The politics of debt – why overcoming structural deficits might be both easier and more difficult than generally assumed
July 8, 2013 Leave a comment
Over the past few years, it seems that politicians have suffered an important loss of independence. Instead of displaying leadership and shaping economic policy, they are being chased by “the markets”. Central banks around the world have heeded politicians’ calls for help and reduced interest rates to historic lows. Nevertheless, growth remains slow, unemployment high, and investors nervous.
Not least in Europe, governments and the European Central Bank (ECB) outbid each other in their efforts to contain market fears and return the common currency to stability. It took no less than Mario Draghi’s announcement of the ECB’s “Outright Monetary Transactions Program”—the ECB’s commitment to buy unlimited government bonds on the secondary market—to break the vicious circle of spiraling government debt and bank rescues. Investor fears remain, however: Cyprus’ bailout in March this year warrants further caution on this front and when the Federal Reserve recently hinted at a possible end of Quantitative Easing next year, stock markets fell.
The reasoning underlying loose monetary policy in the current crisis is based on solid economic theory and most economists agree—at least in principle—that this approach is right. Similarly, all rescue measures following the initial Greek bailout certainly prevented a dangerous domino-effect. However, government bail-out packages in the Euro area, central bank bond-buying programs, and low interest rates share a common feature: they merely deal with problems in the short-term.
At first, this does not seem like a revolutionary statement—most economists will reply that monetary policy obviously only affects the short run and politicians will maintain that they are well aware of the need for structural reform. After all, long-term reforms require time to take effect; loose monetary policy, bailout and bond-buying programs are therefore dictated by current circumstances without leaving much room for alternatives. To a certain extent, this is true and in this sense, politicians and central bankers are merely reacting to the crisis. However, this story suffers from two oversimplifications.
First, it neglects the effect of short-term relief on politicians’ incentives to tackle long-term problems. Decision-makers have to strike a balance between the costs of reform and the costs of inactivity. On the one hand, implementing painful budget cuts and structural reforms that lower real wages and pension benefits creates discontent and therefore cost governments their popularity and votes. On the other hand, the immediate crisis results in political pressure that requires a reaction and the provision of solutions by politicians. By nudging central banks to loosen monetary policy and providing short-term relief in the form of rescue-packages, governments can avoid costly structural reforms while displaying activity and reducing popular pressure. The result is that—although economically sound—short-term relief might actually harm the process of necessary long-term structural reforms by reducing politicians’ incentives to implement it.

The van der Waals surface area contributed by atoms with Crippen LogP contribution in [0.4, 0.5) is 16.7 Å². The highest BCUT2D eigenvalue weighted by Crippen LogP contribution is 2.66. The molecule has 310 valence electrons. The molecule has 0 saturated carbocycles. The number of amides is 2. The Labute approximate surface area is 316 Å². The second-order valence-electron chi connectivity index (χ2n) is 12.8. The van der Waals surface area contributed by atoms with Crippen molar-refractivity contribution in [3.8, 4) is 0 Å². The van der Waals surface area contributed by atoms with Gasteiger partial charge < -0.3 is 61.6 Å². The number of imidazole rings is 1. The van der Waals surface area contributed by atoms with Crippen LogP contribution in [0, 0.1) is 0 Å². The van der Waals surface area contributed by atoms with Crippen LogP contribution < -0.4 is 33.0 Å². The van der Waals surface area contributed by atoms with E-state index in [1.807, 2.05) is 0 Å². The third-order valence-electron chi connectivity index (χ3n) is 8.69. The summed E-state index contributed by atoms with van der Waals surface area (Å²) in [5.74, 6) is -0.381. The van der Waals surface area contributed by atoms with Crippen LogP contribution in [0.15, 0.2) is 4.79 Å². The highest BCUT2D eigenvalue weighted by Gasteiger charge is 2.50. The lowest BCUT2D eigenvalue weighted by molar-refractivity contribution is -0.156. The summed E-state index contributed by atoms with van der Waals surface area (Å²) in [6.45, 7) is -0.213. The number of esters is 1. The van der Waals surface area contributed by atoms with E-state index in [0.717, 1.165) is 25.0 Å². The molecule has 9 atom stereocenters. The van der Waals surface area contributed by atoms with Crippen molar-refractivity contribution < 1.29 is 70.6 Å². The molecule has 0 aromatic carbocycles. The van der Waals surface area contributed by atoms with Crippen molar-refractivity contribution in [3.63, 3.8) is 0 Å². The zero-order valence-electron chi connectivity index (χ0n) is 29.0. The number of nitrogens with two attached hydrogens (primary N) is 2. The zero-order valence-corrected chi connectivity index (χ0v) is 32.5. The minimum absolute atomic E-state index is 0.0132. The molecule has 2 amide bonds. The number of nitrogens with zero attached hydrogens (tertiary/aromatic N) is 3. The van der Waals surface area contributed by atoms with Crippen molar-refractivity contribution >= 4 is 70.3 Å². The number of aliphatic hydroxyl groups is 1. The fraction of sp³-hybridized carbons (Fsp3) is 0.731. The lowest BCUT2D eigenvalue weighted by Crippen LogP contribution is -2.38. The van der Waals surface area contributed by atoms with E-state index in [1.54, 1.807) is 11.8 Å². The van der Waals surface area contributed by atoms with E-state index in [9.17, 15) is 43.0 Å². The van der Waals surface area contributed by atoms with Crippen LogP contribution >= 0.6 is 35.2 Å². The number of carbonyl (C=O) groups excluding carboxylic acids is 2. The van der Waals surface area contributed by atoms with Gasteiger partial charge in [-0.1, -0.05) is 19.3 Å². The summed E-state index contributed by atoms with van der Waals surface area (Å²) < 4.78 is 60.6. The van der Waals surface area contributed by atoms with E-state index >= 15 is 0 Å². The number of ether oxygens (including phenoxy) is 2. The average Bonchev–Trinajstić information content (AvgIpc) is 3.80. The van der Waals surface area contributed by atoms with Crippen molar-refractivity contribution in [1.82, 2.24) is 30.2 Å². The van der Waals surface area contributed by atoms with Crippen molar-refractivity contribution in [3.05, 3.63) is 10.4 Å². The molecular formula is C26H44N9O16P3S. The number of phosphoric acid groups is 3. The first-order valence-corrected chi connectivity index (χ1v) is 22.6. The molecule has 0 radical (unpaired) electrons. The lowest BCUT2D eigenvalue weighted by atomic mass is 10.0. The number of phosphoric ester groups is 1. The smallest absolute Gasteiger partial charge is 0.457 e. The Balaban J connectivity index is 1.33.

Second, the story ignores the immediate positive effects that the adoption of long-term reform measures can have. The reason why the Eurozone had to adopt several subsequent ultima ratio rescue packages is that the governments never provided a credible roadmap for sustainable reform of their public finances. Similarly, postponing decisions about the public pension reforms and other demographic challenges creates uncertainty in the business environment which severely reduces private investment.
The point here is that the way out of the current economic crisis lies in the adoption of both short-term and long-term measures. The rationale should be that a real solution is the adoption of structural reforms and the reduction of structural budget deficits. A simultaneous loosening of monetary policy together with emergency provisions for the stabilization of the financial sector are equally important, but they merely buy time for the former to take effect. While a tendency to myopic economic policy represents a systemic difficulty of any democratic system, more weight should therefore be placed on the benefits of reducing political window-dressing and increasing transparency and accountability in economic policy-making. If politicians stop blaming the markets for being suspicious of their policies, they can co-opt them and thereby regain control of the situation.
By: Marvin Gouraud
Sources: European Central Bank, Journal of Economic Policy Reform, The Economic Journal, Critical Review, The Wall Street Journal, Journal of Public Policy, Capital Markets Law Journal, Business Week, Council of the European Union, The International Spectator